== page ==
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  • Brian Vander Ark

Are You Comfortably Numb?

Updated: Mar 1

“No more washing my hair with hotel soap!” I exclaimed to the crumbling tile and shower curtain, stained brown at the bottom just above the rising water. I was in a hotel shower at a Ramada just off I-80. I cracked the seal of the fancy bottle of shampoo I had just purchased across the street at a drugstore, then lathered my hair into a renaissance wig. Suave Orchid Pedal was a whopping $6.99, but now that I’ve signed a record deal, I can afford it. I think I may even rinse and repeat.

I was finally a successful musician. The odds were seemingly insurmountable—a kid from Grand Rapids, Michigan making it as a rock star? Laughable. During my younger years, I was advised against it by teachers and guidance counselors. I saw the assessment in the eyes of the parents when I picked up their daughters for a date: Loser. (In their defense, most times I would show up at the door wearing shorts and combat boots—covering my grunge rock costume with a long coat in the winter. After all, it was the 90s.)

I had set my goals very high. Nothing less than rock stardom! I would play Letterman and Leno one day. I would play sold-out shows, have a tour bus and a semi-truck carrying our stage setup, and my wardrobe (40 pairs of shorts and 12 pairs of combat boots take up a surprising amount of space.)

Now that the rock star goals have been met, I have to tell myself to keep reaching. Keep pushing myself. Keep setting lofty goals. In other words, I remind myself not to be comfortably numb.

What does that mean to me? Aside from the obvious Pink Floyd drug reference—these days describing my suburban life, where I become an unmovable mountain, sinking into my favorite chair with a bourbon following an especially tough day.

The comfortably numb I’m talking about here is complacency. Being satisfied with our achievements, meeting the bar that hasn’t been raised in years. New goals that have been easily attained, set barely out of our reach. Sufficient for the semi-retired, as I hope to be in twenty years, but now? I need to do more. Be more.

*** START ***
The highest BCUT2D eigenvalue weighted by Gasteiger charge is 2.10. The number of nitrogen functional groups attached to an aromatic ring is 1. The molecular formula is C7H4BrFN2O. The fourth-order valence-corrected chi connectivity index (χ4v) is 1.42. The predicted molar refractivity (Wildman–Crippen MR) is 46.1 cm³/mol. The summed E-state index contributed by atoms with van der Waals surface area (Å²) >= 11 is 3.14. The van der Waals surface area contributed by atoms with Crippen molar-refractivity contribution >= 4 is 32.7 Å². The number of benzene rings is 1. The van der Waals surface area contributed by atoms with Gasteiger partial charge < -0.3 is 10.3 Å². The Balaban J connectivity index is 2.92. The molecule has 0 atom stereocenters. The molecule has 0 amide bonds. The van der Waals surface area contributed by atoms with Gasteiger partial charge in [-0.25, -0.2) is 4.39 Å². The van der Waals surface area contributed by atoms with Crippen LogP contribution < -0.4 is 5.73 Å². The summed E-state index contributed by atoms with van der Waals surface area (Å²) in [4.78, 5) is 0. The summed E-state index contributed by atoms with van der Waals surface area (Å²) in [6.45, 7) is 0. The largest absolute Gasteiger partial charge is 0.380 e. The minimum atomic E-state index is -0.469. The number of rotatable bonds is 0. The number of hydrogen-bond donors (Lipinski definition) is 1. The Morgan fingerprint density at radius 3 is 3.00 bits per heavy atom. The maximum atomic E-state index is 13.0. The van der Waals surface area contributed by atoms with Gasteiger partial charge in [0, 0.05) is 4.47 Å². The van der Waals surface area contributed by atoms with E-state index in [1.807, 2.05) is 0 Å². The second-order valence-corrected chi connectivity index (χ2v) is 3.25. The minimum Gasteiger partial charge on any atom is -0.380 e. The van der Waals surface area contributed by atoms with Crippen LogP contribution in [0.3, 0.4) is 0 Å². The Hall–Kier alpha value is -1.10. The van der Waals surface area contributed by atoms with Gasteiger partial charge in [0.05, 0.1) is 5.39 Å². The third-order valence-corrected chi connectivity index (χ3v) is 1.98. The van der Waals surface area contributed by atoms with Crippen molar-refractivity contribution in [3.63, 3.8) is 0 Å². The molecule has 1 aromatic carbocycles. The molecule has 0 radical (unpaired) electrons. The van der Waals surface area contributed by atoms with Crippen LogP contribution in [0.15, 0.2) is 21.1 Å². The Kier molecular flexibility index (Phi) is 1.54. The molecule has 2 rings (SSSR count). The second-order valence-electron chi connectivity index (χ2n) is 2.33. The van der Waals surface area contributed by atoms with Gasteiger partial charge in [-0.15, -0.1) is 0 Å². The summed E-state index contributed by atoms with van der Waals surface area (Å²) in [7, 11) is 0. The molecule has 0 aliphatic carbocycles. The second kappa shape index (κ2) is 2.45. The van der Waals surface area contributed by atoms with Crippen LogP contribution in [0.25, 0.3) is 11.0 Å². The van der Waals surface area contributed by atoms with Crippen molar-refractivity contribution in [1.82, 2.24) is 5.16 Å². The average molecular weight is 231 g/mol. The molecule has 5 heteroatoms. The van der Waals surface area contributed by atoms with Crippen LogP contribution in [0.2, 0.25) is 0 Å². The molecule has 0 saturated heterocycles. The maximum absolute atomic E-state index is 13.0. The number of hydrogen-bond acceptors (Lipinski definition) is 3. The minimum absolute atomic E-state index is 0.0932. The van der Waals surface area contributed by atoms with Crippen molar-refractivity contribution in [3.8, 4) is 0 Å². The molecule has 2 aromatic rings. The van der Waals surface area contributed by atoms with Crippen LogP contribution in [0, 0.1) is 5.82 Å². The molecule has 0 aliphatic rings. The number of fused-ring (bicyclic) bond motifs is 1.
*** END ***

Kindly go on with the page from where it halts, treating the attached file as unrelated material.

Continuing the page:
Lately, I’ve been fighting my grungy 90s rock star voice that says, “giving advice to people is not cool, dude. Stay in your lane, play the mysterious rocker role. Don’t get all Dr. Phil.” So, I’m going to get uncomfortable now and give you some advice: Don’t get comfortably numb.

That skill you always wanted to learn, that instrument you’ve wanted to play, or that book you’ve wanted to write? It’s time. Lock yourself in a room for 15 minutes and write two lines that rhyme (‘man I really love to rhyme, I can do it anytime!’ is an ok start, but you can do better.) Or pluck out a melody on that guitar that’s gathering dust. I want you to get the blood pumping to the right side of your brain—the creative side.

We’ve all heard the phrase ‘get your creative juices flowing.’ Start by treating the right side of your brain as if it’s a muscle; Work it out daily, and soon you’ll get to those creative places faster and more efficiently. You’ll write with more confidence, play an instrument better, and most importantly, you’ll start thinking outside the box. We all need to do that to adapt to today’s ever-changing world.


Some of you are thinking, “I’d like to play piano, but if I only practice 15 minutes a day, I’ll be 70 years old before I’m any good.” Newsflash: You’re going to be 70 either way. Why not be 70 and know how to play the piano?

Whew, there. I feel like I did something that jolted me out of being comfortably numb.

Now—I’m going to take a shower, put on a bathrobe, sit in my favorite chair and enjoy a bourbon. Or maybe it’s time to train my palate with some wine tasting while I enjoy a bath instead?

What pairs best with Suave Orchid Pedal?





Brian Vander Ark is the lead singer of The Verve Pipe. He performed a version of Comfortably Numb and had a short conversation with Simeon Hernandez about what it means - you can watch it here.

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